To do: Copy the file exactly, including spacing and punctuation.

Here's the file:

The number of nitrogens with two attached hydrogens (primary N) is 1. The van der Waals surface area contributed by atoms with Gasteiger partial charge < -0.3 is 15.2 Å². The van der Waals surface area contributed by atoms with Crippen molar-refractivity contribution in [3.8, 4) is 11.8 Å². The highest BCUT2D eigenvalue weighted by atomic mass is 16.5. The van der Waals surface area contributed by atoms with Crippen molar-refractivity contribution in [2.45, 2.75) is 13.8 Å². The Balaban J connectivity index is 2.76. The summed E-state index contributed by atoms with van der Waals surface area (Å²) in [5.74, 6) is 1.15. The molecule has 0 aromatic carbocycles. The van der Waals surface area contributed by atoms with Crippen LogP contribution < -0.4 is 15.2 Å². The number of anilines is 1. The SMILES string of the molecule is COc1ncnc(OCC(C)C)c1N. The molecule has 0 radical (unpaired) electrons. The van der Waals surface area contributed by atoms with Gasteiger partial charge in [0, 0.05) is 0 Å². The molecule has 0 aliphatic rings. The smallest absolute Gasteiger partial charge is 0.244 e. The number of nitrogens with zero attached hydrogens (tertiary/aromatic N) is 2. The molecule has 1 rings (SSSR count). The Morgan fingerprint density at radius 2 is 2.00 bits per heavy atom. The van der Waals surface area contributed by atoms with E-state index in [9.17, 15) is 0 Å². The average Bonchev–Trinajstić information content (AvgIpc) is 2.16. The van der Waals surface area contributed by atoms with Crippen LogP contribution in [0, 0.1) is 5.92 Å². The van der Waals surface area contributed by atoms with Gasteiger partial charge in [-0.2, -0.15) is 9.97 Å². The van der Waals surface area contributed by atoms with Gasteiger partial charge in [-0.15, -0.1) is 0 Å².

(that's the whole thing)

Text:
The number of nitrogens with two attached hydrogens (primary N) is 1. The van der Waals surface area contributed by atoms with Gasteiger partial charge < -0.3 is 15.2 Å². The van der Waals surface area contributed by atoms with Crippen molar-refractivity contribution in [3.8, 4) is 11.8 Å². The highest BCUT2D eigenvalue weighted by atomic mass is 16.5. The van der Waals surface area contributed by atoms with Crippen molar-refractivity contribution in [2.45, 2.75) is 13.8 Å². The Balaban J connectivity index is 2.76. The summed E-state index contributed by atoms with van der Waals surface area (Å²) in [5.74, 6) is 1.15. The molecule has 0 aromatic carbocycles. The van der Waals surface area contributed by atoms with Crippen LogP contribution < -0.4 is 15.2 Å². The number of anilines is 1. The SMILES string of the molecule is COc1ncnc(OCC(C)C)c1N. The molecule has 0 radical (unpaired) electrons. The van der Waals surface area contributed by atoms with Gasteiger partial charge in [0, 0.05) is 0 Å². The molecule has 0 aliphatic rings. The smallest absolute Gasteiger partial charge is 0.244 e. The number of nitrogens with zero attached hydrogens (tertiary/aromatic N) is 2. The molecule has 1 rings (SSSR count). The Morgan fingerprint density at radius 2 is 2.00 bits per heavy atom. The van der Waals surface area contributed by atoms with E-state index in [9.17, 15) is 0 Å². The average Bonchev–Trinajstić information content (AvgIpc) is 2.16. The van der Waals surface area contributed by atoms with Crippen LogP contribution in [0, 0.1) is 5.92 Å². The van der Waals surface area contributed by atoms with Gasteiger partial charge in [-0.2, -0.15) is 9.97 Å². The van der Waals surface area contributed by atoms with Gasteiger partial charge in [-0.15, -0.1) is 0 Å².